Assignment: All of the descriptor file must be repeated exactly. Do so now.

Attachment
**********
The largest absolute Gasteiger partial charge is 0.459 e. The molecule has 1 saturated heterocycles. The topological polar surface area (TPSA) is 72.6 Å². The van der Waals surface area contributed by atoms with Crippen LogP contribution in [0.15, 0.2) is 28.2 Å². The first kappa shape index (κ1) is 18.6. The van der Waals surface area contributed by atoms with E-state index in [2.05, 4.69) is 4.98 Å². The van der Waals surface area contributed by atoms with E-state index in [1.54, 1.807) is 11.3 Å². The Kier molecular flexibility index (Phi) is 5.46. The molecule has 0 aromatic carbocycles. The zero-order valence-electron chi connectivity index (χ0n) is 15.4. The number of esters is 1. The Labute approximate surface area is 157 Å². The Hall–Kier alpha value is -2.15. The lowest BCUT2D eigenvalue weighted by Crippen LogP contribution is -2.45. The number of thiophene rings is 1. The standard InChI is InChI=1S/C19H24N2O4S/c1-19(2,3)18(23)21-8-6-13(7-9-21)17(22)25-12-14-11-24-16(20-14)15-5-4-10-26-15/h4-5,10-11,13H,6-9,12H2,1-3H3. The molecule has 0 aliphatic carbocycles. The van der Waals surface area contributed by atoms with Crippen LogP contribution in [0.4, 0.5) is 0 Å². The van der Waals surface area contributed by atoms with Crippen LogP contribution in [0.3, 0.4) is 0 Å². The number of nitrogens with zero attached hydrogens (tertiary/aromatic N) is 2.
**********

The largest absolute Gasteiger partial charge is 0.459 e. The molecule has 1 saturated heterocycles. The topological polar surface area (TPSA) is 72.6 Å². The van der Waals surface area contributed by atoms with Crippen LogP contribution in [0.15, 0.2) is 28.2 Å². The first kappa shape index (κ1) is 18.6. The van der Waals surface area contributed by atoms with E-state index in [2.05, 4.69) is 4.98 Å². The van der Waals surface area contributed by atoms with E-state index in [1.54, 1.807) is 11.3 Å². The Kier molecular flexibility index (Phi) is 5.46. The molecule has 0 aromatic carbocycles. The zero-order valence-electron chi connectivity index (χ0n) is 15.4. The number of esters is 1. The Labute approximate surface area is 157 Å². The Hall–Kier alpha value is -2.15. The lowest BCUT2D eigenvalue weighted by Crippen LogP contribution is -2.45. The number of thiophene rings is 1. The standard InChI is InChI=1S/C19H24N2O4S/c1-19(2,3)18(23)21-8-6-13(7-9-21)17(22)25-12-14-11-24-16(20-14)15-5-4-10-26-15/h4-5,10-11,13H,6-9,12H2,1-3H3. The molecule has 0 aliphatic carbocycles. The van der Waals surface area contributed by atoms with Crippen LogP contribution in [0.4, 0.5) is 0 Å². The van der Waals surface area contributed by atoms with Crippen LogP contribution in [0.3, 0.4) is 0 Å². The number of nitrogens with zero attached hydrogens (tertiary/aromatic N) is 2.